The true art of engineering is seen in complex mechanical assemblies. Take a look inside a wristwatch; the perfect harmony in which all the tiny components work together is nothing less than mesmerizing. This is a prime example of engineering fits, which are the topic of this discussion.
In this article, we will talk about the different types of fits, their standards, applications, and some common techniques to create them. Let’s get started!
What is an Engineering Fit?
Engineering fits are a kind of mechanical assembly where two mating parts are joined together, either permanently or temporarily. The word ‘fit’ characterizes the amount of mechanical clearance, or the extent of physical contact, between the mating components.
If the parts are fit together tightly and the joint can carry loads, it is an interference fit. On the other hand, a transition fit characterizes a joint that carries sufficient force to maintain contact but cannot withstand high loads. The third category, clearance fit, has a small gap between the mating components, allowing free rotation or sliding between them.
Basis of Fits: Hole and Shaft System
The hole and shaft basis system is a popular standard for engineering fits. It has two variants: hole-basis or shaft-basis systems. For both, the base component has fixed dimensions while the other component is sized to achieve the fit. For example, in the shaft-basis system, the shaft diameter is fixed and the hole diameter is adjusted.
Of these two, the hole-basis system is by far the most popular as it is more convenient to control the diameter of shafts compared to holes.
The shaft-basis system is not completely disregarded though. When sizing the shaft is infeasible, for instance with a high-speed rotating shaft after mass balancing, the hole size is altered to achieve the fit.
Types of Fits
As we briefly mentioned before, there are three main categories of engineering fits. Each one has a different mechanical contact and a different job to perform. In this section, we dive deep into these types of fits and their sub-categories.
1. Interference Fit
The interference fit is a type of engineering fit where high frictional force tightly holds the mating surfaces together. Consequently, the interference fit is also known as a friction fit.
The tightness of interference fits comes from its negative clearance. This means that the mating surfaces press into each other. In other words, the mating surfaces deform inwards under contact pressure. For instance, in a hole and shaft system, the hole is actually smaller than the shaft in an interference fit. The shaft is forcefully press-fit (another name for interference fit) into the hole via a hydraulic press or hammers.
Additionally, another common method to create interference fits is by shrink-fitting. In this technique, one of the parts is either cooled or heated so that it contracts or expands (respectively) enough for the negative clearance to momentarily change to positive clearance. After locating the parts against each other, the temperatures normalize. The resulting thermal shrinkage/expansion creates a tight interference fit.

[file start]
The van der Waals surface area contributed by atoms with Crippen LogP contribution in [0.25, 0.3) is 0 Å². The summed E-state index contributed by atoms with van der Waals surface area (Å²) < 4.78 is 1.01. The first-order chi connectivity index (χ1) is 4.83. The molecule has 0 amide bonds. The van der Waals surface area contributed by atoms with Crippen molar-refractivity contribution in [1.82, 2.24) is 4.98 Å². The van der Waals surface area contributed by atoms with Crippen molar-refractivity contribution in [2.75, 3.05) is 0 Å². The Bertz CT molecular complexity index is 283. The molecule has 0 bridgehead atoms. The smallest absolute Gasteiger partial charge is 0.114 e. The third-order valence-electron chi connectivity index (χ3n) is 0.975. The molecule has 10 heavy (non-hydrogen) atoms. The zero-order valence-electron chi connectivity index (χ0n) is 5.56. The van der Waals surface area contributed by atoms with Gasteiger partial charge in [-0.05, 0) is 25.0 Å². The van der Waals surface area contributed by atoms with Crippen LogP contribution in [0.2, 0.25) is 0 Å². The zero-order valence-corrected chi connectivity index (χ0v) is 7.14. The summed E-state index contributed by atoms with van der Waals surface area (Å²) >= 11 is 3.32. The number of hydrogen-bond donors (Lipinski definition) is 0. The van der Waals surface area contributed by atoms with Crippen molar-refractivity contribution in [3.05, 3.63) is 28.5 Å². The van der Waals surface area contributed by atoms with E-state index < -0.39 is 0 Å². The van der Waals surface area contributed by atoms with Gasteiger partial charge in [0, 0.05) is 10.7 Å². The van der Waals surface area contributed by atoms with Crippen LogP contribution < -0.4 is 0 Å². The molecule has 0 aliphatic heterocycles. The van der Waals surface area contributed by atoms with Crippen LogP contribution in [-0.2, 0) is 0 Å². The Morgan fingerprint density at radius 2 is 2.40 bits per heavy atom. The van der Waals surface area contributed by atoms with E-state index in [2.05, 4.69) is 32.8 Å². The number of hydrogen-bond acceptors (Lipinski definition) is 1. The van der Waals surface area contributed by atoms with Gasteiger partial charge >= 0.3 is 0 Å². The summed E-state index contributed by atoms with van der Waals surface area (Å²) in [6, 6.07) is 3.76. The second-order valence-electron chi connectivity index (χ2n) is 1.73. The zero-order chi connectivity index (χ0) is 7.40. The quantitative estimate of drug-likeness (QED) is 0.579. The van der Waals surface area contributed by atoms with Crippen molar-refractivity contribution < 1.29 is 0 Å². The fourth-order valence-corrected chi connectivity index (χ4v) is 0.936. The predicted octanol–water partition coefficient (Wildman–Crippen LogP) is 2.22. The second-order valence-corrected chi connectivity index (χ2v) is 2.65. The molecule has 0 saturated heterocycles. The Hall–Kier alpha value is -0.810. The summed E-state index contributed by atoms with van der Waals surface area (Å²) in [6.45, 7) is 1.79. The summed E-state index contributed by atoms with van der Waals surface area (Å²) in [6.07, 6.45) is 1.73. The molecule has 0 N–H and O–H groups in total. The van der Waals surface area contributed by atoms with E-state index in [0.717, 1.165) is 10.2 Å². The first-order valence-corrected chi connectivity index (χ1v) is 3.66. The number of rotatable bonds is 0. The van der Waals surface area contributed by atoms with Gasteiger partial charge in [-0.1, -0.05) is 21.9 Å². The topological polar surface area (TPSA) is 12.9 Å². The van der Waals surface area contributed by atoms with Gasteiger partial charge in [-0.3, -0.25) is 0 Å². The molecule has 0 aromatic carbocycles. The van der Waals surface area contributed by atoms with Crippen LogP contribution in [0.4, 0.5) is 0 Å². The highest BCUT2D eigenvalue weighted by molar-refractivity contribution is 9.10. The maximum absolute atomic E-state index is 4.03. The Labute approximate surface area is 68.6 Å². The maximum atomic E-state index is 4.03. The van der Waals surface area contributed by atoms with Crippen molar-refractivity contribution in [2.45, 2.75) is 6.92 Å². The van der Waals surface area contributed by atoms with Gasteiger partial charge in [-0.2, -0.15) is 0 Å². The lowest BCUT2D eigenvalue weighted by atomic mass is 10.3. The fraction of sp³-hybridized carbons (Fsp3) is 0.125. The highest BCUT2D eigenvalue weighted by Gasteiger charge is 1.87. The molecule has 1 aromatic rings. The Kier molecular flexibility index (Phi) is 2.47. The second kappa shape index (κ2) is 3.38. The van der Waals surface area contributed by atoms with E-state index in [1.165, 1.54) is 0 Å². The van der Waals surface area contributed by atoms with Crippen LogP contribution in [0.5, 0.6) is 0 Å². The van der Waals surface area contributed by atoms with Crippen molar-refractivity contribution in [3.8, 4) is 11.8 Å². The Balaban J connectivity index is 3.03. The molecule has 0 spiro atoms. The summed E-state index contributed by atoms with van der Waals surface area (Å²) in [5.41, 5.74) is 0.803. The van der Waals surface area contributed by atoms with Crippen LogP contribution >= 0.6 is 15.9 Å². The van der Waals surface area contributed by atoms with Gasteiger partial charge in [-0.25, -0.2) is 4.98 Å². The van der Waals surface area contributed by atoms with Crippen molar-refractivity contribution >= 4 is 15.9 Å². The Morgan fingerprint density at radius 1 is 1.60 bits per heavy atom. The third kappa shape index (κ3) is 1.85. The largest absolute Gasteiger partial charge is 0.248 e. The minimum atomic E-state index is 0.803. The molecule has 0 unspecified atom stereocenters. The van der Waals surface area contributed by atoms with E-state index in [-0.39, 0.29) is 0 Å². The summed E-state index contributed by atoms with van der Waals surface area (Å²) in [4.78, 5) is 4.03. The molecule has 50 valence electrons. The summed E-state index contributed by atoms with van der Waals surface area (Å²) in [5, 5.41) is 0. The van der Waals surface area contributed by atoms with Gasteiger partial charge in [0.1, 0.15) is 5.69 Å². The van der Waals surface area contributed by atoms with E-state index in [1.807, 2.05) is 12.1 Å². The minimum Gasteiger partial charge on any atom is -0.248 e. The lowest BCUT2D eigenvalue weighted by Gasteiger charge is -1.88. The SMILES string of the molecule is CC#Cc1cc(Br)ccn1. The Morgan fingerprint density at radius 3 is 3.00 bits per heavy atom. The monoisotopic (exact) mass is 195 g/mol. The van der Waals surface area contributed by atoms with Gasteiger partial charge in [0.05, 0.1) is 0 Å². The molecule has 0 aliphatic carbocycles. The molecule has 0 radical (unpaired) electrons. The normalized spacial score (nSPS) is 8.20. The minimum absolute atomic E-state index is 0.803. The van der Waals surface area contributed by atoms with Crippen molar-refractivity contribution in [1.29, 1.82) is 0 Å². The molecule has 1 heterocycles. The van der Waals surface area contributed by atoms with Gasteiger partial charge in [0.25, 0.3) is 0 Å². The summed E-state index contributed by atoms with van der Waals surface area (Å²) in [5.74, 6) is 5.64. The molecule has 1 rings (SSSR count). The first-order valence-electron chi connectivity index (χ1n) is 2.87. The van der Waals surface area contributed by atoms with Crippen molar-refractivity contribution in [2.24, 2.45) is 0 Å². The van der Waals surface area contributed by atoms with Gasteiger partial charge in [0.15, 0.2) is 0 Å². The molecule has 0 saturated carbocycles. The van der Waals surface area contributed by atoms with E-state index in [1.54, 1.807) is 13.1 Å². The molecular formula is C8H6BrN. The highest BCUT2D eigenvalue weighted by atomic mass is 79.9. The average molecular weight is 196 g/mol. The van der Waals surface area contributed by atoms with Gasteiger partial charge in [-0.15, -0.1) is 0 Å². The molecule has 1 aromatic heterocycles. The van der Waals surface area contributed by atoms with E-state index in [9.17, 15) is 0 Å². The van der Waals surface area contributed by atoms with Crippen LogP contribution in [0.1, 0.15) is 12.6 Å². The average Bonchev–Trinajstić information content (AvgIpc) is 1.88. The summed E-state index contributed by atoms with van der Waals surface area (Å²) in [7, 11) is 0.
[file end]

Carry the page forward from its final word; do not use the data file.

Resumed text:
Generally, the clearance in an interference fit is -0.001mm to -0.042mm. Now, let’s see the sub-categories of interference fit:
Press Fit: A lighter variant of press fitting with minimal negative clearance for medium-strength joints.
Driving Fit: Medium interference joint that can carry loads and requires cold/hot pressing and force to assemble.
Forced Fit: Forced fits are the strongest type of engineering fit. They require cold/hot pressing and are almost always permanent. Their assembly warrants careful tolerancing and placement to avoid the breakage of parts.
2. Clearance Fit
A clearance fit has a positive allowance. This means that there is a slight gap between the mating surfaces. As a result, the parts also have some play, but it is negligible and often not observable to the naked eye.
Due to this play, parts in a clearance fit have a certain degree of freedom (of movement). For example, the pin and frame in pivot joints have a clearance fit, allowing both components to move independently of each other but also stay locked in place at the same time.
The common range of clearance in these engineering fits is +0.025mm to +0.089mm. A summary of the clearance fit types is as below:
Loose Running: The clearance is set at the higher end of the range given above. Parts in a loose running clearance fit are free to rotate/slide and have an observable play.
Free Running: Similar to a loose running joint. Parts can move at high speeds and the joint can accommodate thermal expansion. However, the location accuracy is low due to considerable play.
Close Running: Close running fits have a slightly better positioning accuracy and allow parts to move even at high temperatures and speeds.
Sliding: Sliding joints are high-accuracy engineering fits. Clearance is kept to a minimum to restrict all degrees of freedom except in the sliding direction.
Location: Location fits are very high-precision fits to locate the mating parts accurately. The clearance is very low and requires lubrication to allow smooth motion.
3. Transition Fit
Transition fit is a middle ground between the other two engineering fits. Depending on the application, the mating parts can have either a small interference or clearance.